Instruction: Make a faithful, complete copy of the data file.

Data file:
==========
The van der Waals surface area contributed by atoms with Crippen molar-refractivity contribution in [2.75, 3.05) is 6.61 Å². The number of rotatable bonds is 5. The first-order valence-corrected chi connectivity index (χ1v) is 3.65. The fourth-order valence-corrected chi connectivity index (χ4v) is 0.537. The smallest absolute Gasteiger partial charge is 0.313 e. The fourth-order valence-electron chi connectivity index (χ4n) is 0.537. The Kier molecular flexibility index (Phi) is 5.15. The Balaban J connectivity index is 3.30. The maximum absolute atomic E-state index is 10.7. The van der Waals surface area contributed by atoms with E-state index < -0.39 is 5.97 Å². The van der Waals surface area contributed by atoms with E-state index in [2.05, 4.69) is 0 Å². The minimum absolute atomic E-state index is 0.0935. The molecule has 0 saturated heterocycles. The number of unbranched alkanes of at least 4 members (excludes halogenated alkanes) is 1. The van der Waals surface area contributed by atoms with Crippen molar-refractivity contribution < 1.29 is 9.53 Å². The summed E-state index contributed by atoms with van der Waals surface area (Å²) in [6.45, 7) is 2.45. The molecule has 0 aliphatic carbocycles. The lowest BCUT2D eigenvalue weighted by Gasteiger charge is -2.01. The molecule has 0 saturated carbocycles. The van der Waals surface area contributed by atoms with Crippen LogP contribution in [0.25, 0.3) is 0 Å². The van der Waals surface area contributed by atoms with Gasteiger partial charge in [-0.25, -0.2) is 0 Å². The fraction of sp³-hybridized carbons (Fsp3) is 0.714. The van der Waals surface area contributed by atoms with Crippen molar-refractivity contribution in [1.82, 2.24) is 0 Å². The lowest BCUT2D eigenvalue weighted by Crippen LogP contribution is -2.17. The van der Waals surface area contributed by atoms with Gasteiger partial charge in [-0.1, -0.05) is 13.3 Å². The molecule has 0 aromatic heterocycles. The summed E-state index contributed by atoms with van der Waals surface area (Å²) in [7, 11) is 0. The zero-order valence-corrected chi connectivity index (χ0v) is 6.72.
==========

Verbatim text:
The van der Waals surface area contributed by atoms with Crippen molar-refractivity contribution in [2.75, 3.05) is 6.61 Å². The number of rotatable bonds is 5. The first-order valence-corrected chi connectivity index (χ1v) is 3.65. The fourth-order valence-corrected chi connectivity index (χ4v) is 0.537. The smallest absolute Gasteiger partial charge is 0.313 e. The fourth-order valence-electron chi connectivity index (χ4n) is 0.537. The Kier molecular flexibility index (Phi) is 5.15. The Balaban J connectivity index is 3.30. The maximum absolute atomic E-state index is 10.7. The van der Waals surface area contributed by atoms with E-state index < -0.39 is 5.97 Å². The van der Waals surface area contributed by atoms with E-state index in [2.05, 4.69) is 0 Å². The minimum absolute atomic E-state index is 0.0935. The molecule has 0 saturated heterocycles. The number of unbranched alkanes of at least 4 members (excludes halogenated alkanes) is 1. The van der Waals surface area contributed by atoms with Crippen molar-refractivity contribution < 1.29 is 9.53 Å². The summed E-state index contributed by atoms with van der Waals surface area (Å²) in [6.45, 7) is 2.45. The molecule has 0 aliphatic carbocycles. The lowest BCUT2D eigenvalue weighted by Gasteiger charge is -2.01. The molecule has 0 saturated carbocycles. The van der Waals surface area contributed by atoms with Crippen LogP contribution in [0.25, 0.3) is 0 Å². The van der Waals surface area contributed by atoms with Gasteiger partial charge in [-0.25, -0.2) is 0 Å². The fraction of sp³-hybridized carbons (Fsp3) is 0.714. The van der Waals surface area contributed by atoms with Crippen molar-refractivity contribution in [1.82, 2.24) is 0 Å². The lowest BCUT2D eigenvalue weighted by Crippen LogP contribution is -2.17. The van der Waals surface area contributed by atoms with Gasteiger partial charge in [-0.1, -0.05) is 13.3 Å². The molecule has 0 aromatic heterocycles. The summed E-state index contributed by atoms with van der Waals surface area (Å²) in [7, 11) is 0. The zero-order valence-corrected chi connectivity index (χ0v) is 6.72.